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Yet still Content with him may dwell

Whom Hymen will not bless, And Virtue sojourn in the cell

Of hermit Happiness. BRISTOL, 1793.

REMEMBRANCE.

The remembrance of Youth is a sigh. - ALI. Man hath a weary pilgrimage

As through the world he wends;
On every stage, from youth to age,

Still discontent attends.
With heaviness he casts his eye

Upon the road before,
And still remembers, with a sigh,

The days that are no more.

To school the little exile goes,

Torn from its mother's arms;
What then shall soothe his earliest woes,
When novelty hath lost its charms?
Condemned to suffer, through the day,
Restraints which no rewards repay,
And cares where love has no concern,
Hope lengthens as she counts the hours

Before his wished return.
From hard control and tyrant-rules,
The unfeeling discipline of schools,

In thought he loves to roam ;

And tears will struggle in his eye,
While he remembers, with a sigh,

The comforts of his home.

Youth comes; the toils and cares of life

Torment the restless mind :
Where shall the tired and harassed heart

Its consolation find ?
Then is not Youth, as Fancy tells,

Life's summer prime of joy ?
Ah, no! for hopes too long delayed,
And feelings blasted or betrayed,

Its fabled bliss destroy ;
And Youth remembers, with a sigh,
The careless days of Infancy.

Maturer Manhood now arrives,

And other thoughts come on;
But, with the baseless hopes of Youth,

Its generous warmth is gone.
Cold, calculating cares succeed,
The timid thought, the wary deed,

The dull realities of truth.
Back on the past he turns his eye,
Remembering, with an envious sigh,

The happy dreams of Youth.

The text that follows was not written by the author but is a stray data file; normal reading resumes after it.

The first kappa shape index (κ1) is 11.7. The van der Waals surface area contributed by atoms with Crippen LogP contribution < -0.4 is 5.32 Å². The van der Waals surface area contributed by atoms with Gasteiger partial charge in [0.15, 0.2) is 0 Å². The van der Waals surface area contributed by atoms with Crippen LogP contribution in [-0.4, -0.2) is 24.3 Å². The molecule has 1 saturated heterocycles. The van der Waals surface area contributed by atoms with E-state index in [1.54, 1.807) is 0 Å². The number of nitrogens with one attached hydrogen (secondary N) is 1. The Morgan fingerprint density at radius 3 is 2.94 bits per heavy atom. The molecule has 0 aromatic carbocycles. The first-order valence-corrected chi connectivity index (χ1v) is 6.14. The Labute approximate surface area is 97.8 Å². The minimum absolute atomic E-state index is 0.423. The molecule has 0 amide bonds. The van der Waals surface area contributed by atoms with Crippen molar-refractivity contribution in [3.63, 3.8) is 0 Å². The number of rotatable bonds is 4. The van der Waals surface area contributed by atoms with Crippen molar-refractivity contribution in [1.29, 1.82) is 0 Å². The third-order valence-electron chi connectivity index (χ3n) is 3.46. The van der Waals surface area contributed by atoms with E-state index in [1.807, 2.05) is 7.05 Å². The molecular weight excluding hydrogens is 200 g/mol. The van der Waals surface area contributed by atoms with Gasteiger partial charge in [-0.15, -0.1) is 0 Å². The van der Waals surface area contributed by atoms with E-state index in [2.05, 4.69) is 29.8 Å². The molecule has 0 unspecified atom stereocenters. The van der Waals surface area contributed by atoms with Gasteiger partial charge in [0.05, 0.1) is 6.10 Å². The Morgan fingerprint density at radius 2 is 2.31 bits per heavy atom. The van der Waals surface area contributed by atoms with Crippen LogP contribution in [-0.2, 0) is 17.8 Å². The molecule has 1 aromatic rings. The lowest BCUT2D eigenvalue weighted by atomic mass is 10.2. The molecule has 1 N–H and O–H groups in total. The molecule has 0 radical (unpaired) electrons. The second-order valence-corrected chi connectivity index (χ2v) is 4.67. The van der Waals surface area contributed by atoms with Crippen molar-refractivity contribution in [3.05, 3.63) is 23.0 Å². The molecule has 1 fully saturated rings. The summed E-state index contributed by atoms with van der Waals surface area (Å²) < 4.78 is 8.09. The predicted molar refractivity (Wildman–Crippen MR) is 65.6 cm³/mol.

So reaches he the latter stage
Of this our mortal pilgrimage,

With feeble step and slow :

New ills that latter stage await,
And old Experience learns too late

That all is vanity below.
Life's vain delusions are gone by,

Its idle hopes are o'er;
Yet Age remembers, with a sigh,

The days that are no more.
WESTBURY, 1798.

THE SOLDIER'S WIFE.

DACTYLICS.

WEARY way-wanderer, languid and sick at heart, Travelling painfully over the rugged road, Wild-visaged Wanderer! God help thee, wretched

one!

Sorely thy little one drags by thee barefooted; Cold is the baby that hangs at thy bending back, Meagre and livid, and screaming for misery.

* Woe-begone mother, half anger, half agony, As over thy shoulder thou look’st to hush the babe, Bleakly the blinding snow beats in thy haggard face.

Ne'er will thy husband return from the war again ;
Cold is thy heart, and as frozen as Charity;
Cold are thy children. — Now God be thy comforter!
BRISTOL, 1795.

* This stanza was written by S. T. COLERIDGE.

THE WIDOW.

SAPPHICS.

Cold was the night-wind, drifting fast the snow

fell, Wide were the downs, and shelterless and naked, When a poor Wanderer struggled on her journey,

Weary and way-sore.

Drear were the downs, more dreary her reflec

tions ; Cold was the night-wind, colder was her bosom : She had no home; the world was all before her;

She had no shelter.

Fast o'er the heath a chariot rattled by her:
" Pity me!” feebly cried the lonely Wanderer;
" Pity me, strangers ! lest with cold and hunger

Here I should perish.

“ Once I had friends, though now by all forsaken ; Once I had parents, — they are now in heaven; I had a home once; I had once a husband :

Pity me, strangers !

“I had a home once; I had once a husband; I am a widow, poor and broken-hearted !” Loud blew the wind, unheard was her complaining,

On drove the chariot.

Then on the snow she laid her down to rest her; She heard a horseman : “ Pity me!” she groaned

out: Loud was the wind, unheard was her complaining,

On went the horseman.

Worn out with anguish, toil, and cold and hunger, Down sunk the Wanderer; sleep had seized her

senses :

There did the traveller find her in the morning;

God had released her.

BRISTOL, 1795.

THE CHAPEL-BELL.

Lo I, the man who from the Muse did ask

Her deepest notes to swell the patriot's meeds, Am now enforced, a far unfitter task, For cap and

gown to leave my minstrel weeds; For yon dull tone, that tinkles on the air, Bids me lay by the lyre, and go to morning prayer.

Oh, how I hate the sound ! it is the knell

That still a requiem tolls to Comfort's hour; And loath am I, at Superstition's bell,

To quit or Morpheus' or the Muse's bower: Better to lie and doze than gape amain, Hearing still mumbled o'er the same eternal strain.

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